Canada’s system of laws is integral to our national identity; the laws we create help shape the culture of our nation, balancing our notions of freedom and responsibility. Canada’s law‐making philosophy is “Peace, Order and Good Governance”, which has come to be seen as equivalent to our neighbor to the South’s “Life, liberty and the pursuit of happiness”; it’s obvious that the law is very important to Canadians.

There are three branches of government, broadly defined as legislative, executive and judicial; their function, in order, is to create laws, to administer laws and to interpret law. This means that politicians and their staff might be called legislators; indeed, they often dwell in the Legislative Building. The executive branch might include the Canada Revenue Agency and other government agencies; the judicial branch includes lawyers, judges and other legal professionals.

Canada’s law is further divided into three levels: municipal, provincial/territorial, and federal. These three levels are all responsible for different elements of governance; your municipal government will handle transportation and infrastructure within your city, as well as the collection of property taxes and other municipal fees. There is no municipal court, as municipalities exist at the will of the provincial government. The provincial and territorial level, then, take care of their own domains; infrastructure within the province, property and civil rights, prisons, health care and education are all within the purview of this level of government. Provincial governments, like municipal governments, will have their own branch of law enforcement, usually by contracting the RCMP. They do not, however, have the right to make criminal law; the Criminal Code is exclusively the realm of the federal government. The federal government also levies federal taxes, pays equalization payments, and takes care of many social services, banking law, defense and other issues of national concern.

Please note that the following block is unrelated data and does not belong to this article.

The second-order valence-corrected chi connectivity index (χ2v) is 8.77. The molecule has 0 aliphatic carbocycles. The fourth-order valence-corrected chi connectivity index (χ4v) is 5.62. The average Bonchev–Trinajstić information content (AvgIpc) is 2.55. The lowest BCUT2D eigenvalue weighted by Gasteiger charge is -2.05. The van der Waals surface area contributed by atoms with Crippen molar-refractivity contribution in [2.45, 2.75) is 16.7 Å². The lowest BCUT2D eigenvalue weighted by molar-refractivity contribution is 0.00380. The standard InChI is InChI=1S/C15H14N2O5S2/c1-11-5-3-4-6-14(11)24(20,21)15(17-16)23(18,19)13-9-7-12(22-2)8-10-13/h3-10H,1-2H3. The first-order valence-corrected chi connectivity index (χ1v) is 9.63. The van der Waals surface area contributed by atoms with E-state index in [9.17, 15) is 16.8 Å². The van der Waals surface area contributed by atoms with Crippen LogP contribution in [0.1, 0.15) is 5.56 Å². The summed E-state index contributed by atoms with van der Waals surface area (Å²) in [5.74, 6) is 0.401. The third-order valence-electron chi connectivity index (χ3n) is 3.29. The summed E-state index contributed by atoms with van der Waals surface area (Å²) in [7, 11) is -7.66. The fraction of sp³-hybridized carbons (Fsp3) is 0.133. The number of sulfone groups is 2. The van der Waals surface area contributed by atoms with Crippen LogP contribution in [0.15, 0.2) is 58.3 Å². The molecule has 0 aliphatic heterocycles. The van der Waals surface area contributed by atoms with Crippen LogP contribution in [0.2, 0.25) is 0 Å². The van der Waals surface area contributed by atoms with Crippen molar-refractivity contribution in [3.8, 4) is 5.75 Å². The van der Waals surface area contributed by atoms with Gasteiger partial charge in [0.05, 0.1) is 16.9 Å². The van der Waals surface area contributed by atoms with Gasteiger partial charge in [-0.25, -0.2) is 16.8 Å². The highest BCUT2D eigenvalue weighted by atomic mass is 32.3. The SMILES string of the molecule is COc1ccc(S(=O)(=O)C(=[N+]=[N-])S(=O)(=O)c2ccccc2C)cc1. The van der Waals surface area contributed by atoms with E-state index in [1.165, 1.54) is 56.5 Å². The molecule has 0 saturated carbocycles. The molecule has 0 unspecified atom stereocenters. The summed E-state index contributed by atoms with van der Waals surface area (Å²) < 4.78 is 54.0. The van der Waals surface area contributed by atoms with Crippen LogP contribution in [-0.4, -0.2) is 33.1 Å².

The court system of Canada is split between the federal and provincial/territorial governments. Generally speaking, a given court case will start in a provincial court, known sometimes as the lowest court. These courts deal with small claims, most criminal offenses, and some elements of family law (but not divorce/marriage law). The next level is known as the Superior Court; it might also be called the Supreme Court, or the Court of the Queen’s Bench. These Courts deal with large claims, serious criminal offenses, and divorce cases. The Court of Appeals is the final provincial court, which, appropriately enough, deals with appeals that have gone past the Superior Court.

Federal Courts deal with a wide range of issues not covered by the other courts, including intellectual property law, citizenship claims and provincial disputes. There are also specialized branches of federal courts which deal with specific disputes, such as the Tax Court or the Court Martial. Appeals from the Federal Courts go to the Federal Court of Appeals; all appeals which cannot be rectified by other courts and are considered legitimate arrive at the Supreme Court of Canada, the highest‐level court in the country.

The law is complex, but understanding the branches and levels can help anyone better navigate its murky waters. The best way of learning the law is by looking to a professional; if you’ve been charged with a crime, there are recognized criminal lawyers in Winnipeg ready to help you.